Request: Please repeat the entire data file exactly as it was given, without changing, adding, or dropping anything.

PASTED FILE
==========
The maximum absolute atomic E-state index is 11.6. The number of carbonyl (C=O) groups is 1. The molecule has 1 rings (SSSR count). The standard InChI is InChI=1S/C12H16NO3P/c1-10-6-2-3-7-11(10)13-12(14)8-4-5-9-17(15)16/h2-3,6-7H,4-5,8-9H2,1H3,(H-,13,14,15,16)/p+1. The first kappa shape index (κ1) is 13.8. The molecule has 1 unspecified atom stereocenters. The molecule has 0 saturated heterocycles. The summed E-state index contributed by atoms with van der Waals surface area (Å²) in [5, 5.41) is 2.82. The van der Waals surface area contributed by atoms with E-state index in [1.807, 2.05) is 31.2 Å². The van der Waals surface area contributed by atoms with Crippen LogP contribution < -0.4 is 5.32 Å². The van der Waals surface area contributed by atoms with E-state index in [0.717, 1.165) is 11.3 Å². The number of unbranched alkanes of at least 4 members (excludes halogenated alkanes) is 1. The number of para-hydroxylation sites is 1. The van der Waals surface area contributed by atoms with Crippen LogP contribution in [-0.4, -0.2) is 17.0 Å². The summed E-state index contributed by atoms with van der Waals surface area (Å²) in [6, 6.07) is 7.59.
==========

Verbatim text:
The maximum absolute atomic E-state index is 11.6. The number of carbonyl (C=O) groups is 1. The molecule has 1 rings (SSSR count). The standard InChI is InChI=1S/C12H16NO3P/c1-10-6-2-3-7-11(10)13-12(14)8-4-5-9-17(15)16/h2-3,6-7H,4-5,8-9H2,1H3,(H-,13,14,15,16)/p+1. The first kappa shape index (κ1) is 13.8. The molecule has 1 unspecified atom stereocenters. The molecule has 0 saturated heterocycles. The summed E-state index contributed by atoms with van der Waals surface area (Å²) in [5, 5.41) is 2.82. The van der Waals surface area contributed by atoms with E-state index in [1.807, 2.05) is 31.2 Å². The van der Waals surface area contributed by atoms with Crippen LogP contribution < -0.4 is 5.32 Å². The van der Waals surface area contributed by atoms with E-state index in [0.717, 1.165) is 11.3 Å². The number of unbranched alkanes of at least 4 members (excludes halogenated alkanes) is 1. The number of para-hydroxylation sites is 1. The van der Waals surface area contributed by atoms with Crippen LogP contribution in [-0.4, -0.2) is 17.0 Å². The summed E-state index contributed by atoms with van der Waals surface area (Å²) in [6, 6.07) is 7.59.